Monday, 22 July 2019 06:09 GMT

Trade War Continues to Grip Markets

Stock futures for Canada's main equity index fell on Thursday, tracking losses in global stocks over fears that the Sino-U.S. trade spat was fast developing into a technology cold war.
The S&P/TSX Composite Index plunged 99.12 points to end Wednesday at 16,327.35
The Canadian dollar dipped 0.15 cents to 74.28 cents U.S. early Thursday
June futures tumbled 0.6% Thursday.
Royal Bank of Canada reported a 6% rise in adjusted quarterly profit, boosted by loan growth in its retail banking business and higher revenue in its trading business from improved market conditions.
TD Bank Group reported a 6.7% rise in adjusted second-quarter profit, as Canada's second-biggest lender by market value benefited from strong performance in its retail business.
Canaccord Genuity cut the rating on CIBC to hold from buy
National Bank of Canada cut the price target on Lithium Americas to $6.25 from $8.50
CIBC raised the price target on Neo Performance Materials to $16.00 from $15.00
On the economic slate, Statistics Canada says wholesale trade rose for the fourth consecutive month, up 1.4% to $64.1 billion in March.
The nation's number crunchers attribute the hike to higher sales in six sub-sectors, accounting for 82% of total wholesale sales. The motor vehicle and motor vehicle parts and accessories sub-sector was the lone subsector to decline.
Elsewhere, the agency says, 436,600 people received regular Employment Insurance benefits in March, down 4,400, or 1%, from February.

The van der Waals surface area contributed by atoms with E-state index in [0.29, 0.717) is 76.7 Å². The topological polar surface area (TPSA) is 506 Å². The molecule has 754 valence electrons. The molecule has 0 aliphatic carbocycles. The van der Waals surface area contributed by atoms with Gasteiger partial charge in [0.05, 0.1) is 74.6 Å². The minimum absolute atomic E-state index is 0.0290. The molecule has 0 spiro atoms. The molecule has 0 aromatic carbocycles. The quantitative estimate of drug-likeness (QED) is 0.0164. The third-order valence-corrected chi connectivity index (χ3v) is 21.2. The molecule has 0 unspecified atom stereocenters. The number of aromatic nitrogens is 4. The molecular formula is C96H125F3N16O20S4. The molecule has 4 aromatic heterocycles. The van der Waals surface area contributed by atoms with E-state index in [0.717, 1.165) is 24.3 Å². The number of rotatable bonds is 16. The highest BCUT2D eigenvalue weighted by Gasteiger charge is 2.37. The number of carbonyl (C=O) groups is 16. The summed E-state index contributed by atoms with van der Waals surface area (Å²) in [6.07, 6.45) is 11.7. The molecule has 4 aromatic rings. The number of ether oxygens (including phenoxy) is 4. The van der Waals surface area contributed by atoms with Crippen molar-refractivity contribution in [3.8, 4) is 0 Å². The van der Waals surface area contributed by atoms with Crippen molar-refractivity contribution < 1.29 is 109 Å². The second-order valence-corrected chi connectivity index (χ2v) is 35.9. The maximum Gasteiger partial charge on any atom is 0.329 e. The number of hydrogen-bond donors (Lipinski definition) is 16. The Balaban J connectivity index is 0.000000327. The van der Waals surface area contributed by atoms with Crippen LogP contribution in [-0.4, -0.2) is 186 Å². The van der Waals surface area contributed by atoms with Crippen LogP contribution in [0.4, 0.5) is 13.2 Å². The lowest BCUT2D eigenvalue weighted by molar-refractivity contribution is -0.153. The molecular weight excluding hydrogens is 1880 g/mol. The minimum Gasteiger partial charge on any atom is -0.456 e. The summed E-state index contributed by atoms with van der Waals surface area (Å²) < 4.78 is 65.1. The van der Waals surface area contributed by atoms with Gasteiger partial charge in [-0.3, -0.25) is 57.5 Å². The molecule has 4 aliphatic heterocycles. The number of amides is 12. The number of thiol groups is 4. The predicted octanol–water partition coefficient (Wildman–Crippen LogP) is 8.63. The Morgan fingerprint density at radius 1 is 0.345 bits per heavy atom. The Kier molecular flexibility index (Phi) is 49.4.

The TSX Venture Exchange nudged downward 1.85 points Wednesday to 610.56.
U.S. stock index futures were sharply lower Thursday as U.S.-China trade worries persisted with more companies suspending business with Chinese telecom giant Huawei.
Futures for the Dow Jones Industrial Average faltered 237 points, or 0.9%, to 25,534
Futures for the S&P 500 collapsed 25.75 points, or 0.9%, at 2,831.75
NASDAQ futures slumped 90.75 points, or 1.2%, to 7,339.25
U.K.-based chip designer Arm Holdings said it suspended business with Huawei to comply with the U.S. blacklisting of the telecom company. Panasonic also said it stopped shipping some smartphone components to Huawei. Vodafone and BT Group, the biggest phone carriers in the U.K., said they are removing Huawei phones from their 5G network plans.
Shares of Qualcomm and Xilinx fell more than 2% in the pre-market while Micron skidded 1.9%, and Lam Research declined 1.7%.
Apple shares also fell 1.5% after a UBS analyst cut his price target on the iPhone maker to $225 per share from $235. The analyst kept his buy rating on the stock, but noted that 'a slightly lower multiple is prudent given soft smartphone market and ongoing U.S./China trade issues.'
The U.S. and China have imposed tariffs on billions of dollars' worth of one another's goods since the start of 2018, battering financial markets and souring business and consumer sentiment. Tensions ratcheted up earlier this month with both sides hiking tariffs on their goods. This has led the S&P 500 to fall 3% for the month through Wednesday's close.
Meanwhile, investors are likely to monitor a flurry of economic data reports on Thursday. The latest weekly jobless claims data are set to be published early in the morning, followed by a flash reading of manufacturing and services Purchasing Managers' Index figures for May.
New home sales for April are scheduled for release later in the session.
Overseas, the Nikkei 225 lost 0.6% Thursday, while in Hong Kong, the Hang Seng index surrendered 1.6%.
Oil prices slipped $1.30 to $60.12 U.S. a barrel.
Gold prices hiked $4.10 to $1,278.30 U.S. an ounce.


Trade War Continues to Grip Markets

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